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Scrapie in Sheep: An Emerging Disease of Sheep You Must Know

Scrapie in sheep is a degenerative disease of sheep and goats caused by a prion protein. The disease is also called transmissible spongiform encephalopathies (TSE) and mainly affects the nervous system of sheep. The scrapie is not transmissible from humans to sheep.

The name of the disease scrapie is derived from one of the signs where the affected sheep continuously scrape their face against the rock, wood, or trees. 

Importance of Transmissible Spongiform Encephalopathies (TSE)


Scrapie is a neurodegenerative and progressive disease in sheep and goats. The disease has been endemic in the United Kingdom since the 18th century. The disease is also found in other countries, including Australia and New Zealand. The disease was initially found in the Suffolk Punch sheep breeds but other sheep breeds. 

Scrapie in Sheep

Causes of Scrapie in Sheep


A prion causes transmissible Spongiform Encephalopathy (TSE) or scrapie. The prion is a modified protein molecule that can transmit diseases to living organisms. The prion is challenging to diagnose because it is smaller than the smallest virus and cannot affect by heat, radiation, or disinfectants. The prions multiply abnormally within the body cells, and the abnormal proteins accumulate in the nerve cells. 

How do sheep get scrapie?


Transmissible spongiform encephalopathies (TSE) are transmitted by direct contact to lamb from infected ewe through ingestion of placental or allantoic fluid. The infected prion is also transmitted through the cut skin of the newborn lambs. The incubation period of the disease is 18 months to 5 years.

Transmissible Spongiform Encephalopathy

Pathogenesis of Ovine Scrapie


The organism enters through ingestion or cut skin and goes to the intestine. The prion then absorbs through the gut mucosa and enters the lymph nodes, especially the Payer’s patches of the small intestine. The organism (prion protein) travels to the brain through the spinal cord via the medulla oblongata. 

Signs of Scrapie in Sheep

Signs and Symptoms of Ovine Scrapie


The primary sign of the disease is changing the behavior of sheep. The most notable clinical signs are:

  • Increased chewing movement.
  • Ataxia.
  • Excessive scratch against a tree, or wood, or wall.
  • Loss of wool.
  • Clinical signs of chronic diseases include anorexia, weight loss, weakness, lethargy, and death.

Diagnosis of Scrapie in Sheep


The disease is caused by prion protein, and the identification of prion in tissue is the final diagnosis for the disease.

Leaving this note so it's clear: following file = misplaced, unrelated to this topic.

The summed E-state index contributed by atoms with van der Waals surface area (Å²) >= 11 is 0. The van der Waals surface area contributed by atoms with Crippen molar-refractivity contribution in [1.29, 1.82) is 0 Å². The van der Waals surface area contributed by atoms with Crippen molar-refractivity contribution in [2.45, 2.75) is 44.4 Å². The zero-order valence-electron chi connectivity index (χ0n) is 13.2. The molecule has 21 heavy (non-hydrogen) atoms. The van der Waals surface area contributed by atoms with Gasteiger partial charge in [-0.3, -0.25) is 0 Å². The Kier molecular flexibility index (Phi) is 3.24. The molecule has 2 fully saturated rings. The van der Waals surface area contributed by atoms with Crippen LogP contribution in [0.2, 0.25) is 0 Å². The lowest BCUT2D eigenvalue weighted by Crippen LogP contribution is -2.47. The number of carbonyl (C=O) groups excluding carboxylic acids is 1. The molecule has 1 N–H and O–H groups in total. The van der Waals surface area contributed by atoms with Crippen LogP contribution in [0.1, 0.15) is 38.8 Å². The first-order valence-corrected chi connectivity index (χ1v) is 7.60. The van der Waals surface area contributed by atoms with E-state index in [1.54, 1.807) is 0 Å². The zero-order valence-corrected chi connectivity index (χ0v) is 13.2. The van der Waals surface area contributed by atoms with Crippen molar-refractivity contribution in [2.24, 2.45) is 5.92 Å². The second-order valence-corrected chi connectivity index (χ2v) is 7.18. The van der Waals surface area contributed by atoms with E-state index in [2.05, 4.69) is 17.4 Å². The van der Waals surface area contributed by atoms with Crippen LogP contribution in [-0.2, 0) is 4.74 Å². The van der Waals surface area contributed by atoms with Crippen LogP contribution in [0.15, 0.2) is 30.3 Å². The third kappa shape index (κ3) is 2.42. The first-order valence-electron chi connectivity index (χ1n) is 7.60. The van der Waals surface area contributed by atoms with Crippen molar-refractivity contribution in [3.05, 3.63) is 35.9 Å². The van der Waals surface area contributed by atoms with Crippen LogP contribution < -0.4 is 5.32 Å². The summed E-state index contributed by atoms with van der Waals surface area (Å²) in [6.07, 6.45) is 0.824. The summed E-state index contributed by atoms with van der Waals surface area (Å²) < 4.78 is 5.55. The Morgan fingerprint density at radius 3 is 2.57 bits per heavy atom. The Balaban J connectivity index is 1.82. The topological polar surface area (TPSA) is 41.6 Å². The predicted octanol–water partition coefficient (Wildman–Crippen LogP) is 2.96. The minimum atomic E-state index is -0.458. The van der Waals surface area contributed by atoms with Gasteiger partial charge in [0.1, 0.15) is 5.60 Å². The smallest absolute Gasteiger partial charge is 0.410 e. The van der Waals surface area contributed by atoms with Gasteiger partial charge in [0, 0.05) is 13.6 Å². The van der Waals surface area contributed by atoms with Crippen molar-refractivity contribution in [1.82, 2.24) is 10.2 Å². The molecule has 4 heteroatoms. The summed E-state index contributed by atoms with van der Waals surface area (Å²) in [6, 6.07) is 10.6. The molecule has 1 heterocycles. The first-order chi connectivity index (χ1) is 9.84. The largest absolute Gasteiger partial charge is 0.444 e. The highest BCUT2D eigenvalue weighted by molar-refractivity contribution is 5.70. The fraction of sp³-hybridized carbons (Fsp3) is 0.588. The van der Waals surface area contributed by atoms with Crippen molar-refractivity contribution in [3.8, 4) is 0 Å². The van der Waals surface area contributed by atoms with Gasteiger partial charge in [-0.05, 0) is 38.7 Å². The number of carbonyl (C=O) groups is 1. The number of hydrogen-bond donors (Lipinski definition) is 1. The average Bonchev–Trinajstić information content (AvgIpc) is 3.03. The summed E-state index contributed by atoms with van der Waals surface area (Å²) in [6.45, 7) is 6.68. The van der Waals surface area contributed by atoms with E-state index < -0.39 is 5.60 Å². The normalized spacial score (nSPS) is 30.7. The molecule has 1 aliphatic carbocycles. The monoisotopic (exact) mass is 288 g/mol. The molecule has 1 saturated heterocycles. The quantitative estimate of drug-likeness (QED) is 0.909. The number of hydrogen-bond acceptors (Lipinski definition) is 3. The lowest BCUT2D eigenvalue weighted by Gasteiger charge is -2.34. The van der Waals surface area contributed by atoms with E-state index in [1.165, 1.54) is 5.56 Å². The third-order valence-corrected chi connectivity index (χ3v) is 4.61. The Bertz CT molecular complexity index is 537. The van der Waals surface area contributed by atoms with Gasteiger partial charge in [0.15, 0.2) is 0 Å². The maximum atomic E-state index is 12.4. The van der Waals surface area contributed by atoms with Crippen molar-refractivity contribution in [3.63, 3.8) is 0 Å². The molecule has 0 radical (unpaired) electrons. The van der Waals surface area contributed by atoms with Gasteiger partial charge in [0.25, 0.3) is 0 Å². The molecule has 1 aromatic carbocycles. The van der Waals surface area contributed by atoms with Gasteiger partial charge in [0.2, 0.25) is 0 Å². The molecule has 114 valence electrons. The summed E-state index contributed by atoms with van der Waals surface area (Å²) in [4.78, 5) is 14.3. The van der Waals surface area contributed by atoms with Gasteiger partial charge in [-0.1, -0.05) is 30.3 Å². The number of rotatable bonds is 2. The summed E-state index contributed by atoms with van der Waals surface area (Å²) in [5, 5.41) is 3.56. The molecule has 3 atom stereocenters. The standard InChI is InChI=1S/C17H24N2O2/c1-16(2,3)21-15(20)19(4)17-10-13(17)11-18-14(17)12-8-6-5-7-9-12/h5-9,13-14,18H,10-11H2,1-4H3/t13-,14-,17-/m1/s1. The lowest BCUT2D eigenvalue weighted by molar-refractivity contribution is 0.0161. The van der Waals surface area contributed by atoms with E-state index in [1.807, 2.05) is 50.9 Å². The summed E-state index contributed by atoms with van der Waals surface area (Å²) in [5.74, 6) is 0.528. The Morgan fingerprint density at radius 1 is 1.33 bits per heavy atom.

• Specific clinical signs like scrapie, ataxia, and neurological signs.
  • ELISA.
  • Immunohistochemistry.
  • Histopathology of brain tissue to diagnose the accumulated prion.
  • Histopathology of lymphatic tissues and third eyelids.

Treatment of TSE in Sheep


There is no specific treatment available for scrapie. You can give palliative treatment to the affected sheep.

  • Vitamin and minerals supplement.
  • Nerve tonic like vitamin B1.

Prevention and Regulations of Scrapie in Sheep


The disease is emerging in the United Kingdom and must be reportable to the appropriate authority. The EU has passed a regulation that the disease is notifiable to authority. Though scrapie is related to animal health, the disease must be controlled and eradicated. The following measures can be taken:

  • Proper disposal of affected sheep.
  • Restriction on the use of bone meal of the affected sheep.

The critical aspect of prevention of TSE are as follows:

  • TSE is transmitted through meat and bone meal that remains undetected.
  • Scrapie in sheep remains unreported.
  • Experimental Transmission of BSE found in sheep.
  • Risk materials may not be controlled strictly for human health.

Concluding Remarks on TSE in Sheep


Scrapie is an emerging disease in sheep and goats. The disease is caused by a prion protein molecule and affects mainly the brain and central nervous system. The disease causes nervous signs, ataxia, scrapie, and general signs like weakness, lethargy, anorexia, and death. The disease has no treatment. The affected animal, after diagnosis, must be reported to authorities and destroyed properly.  

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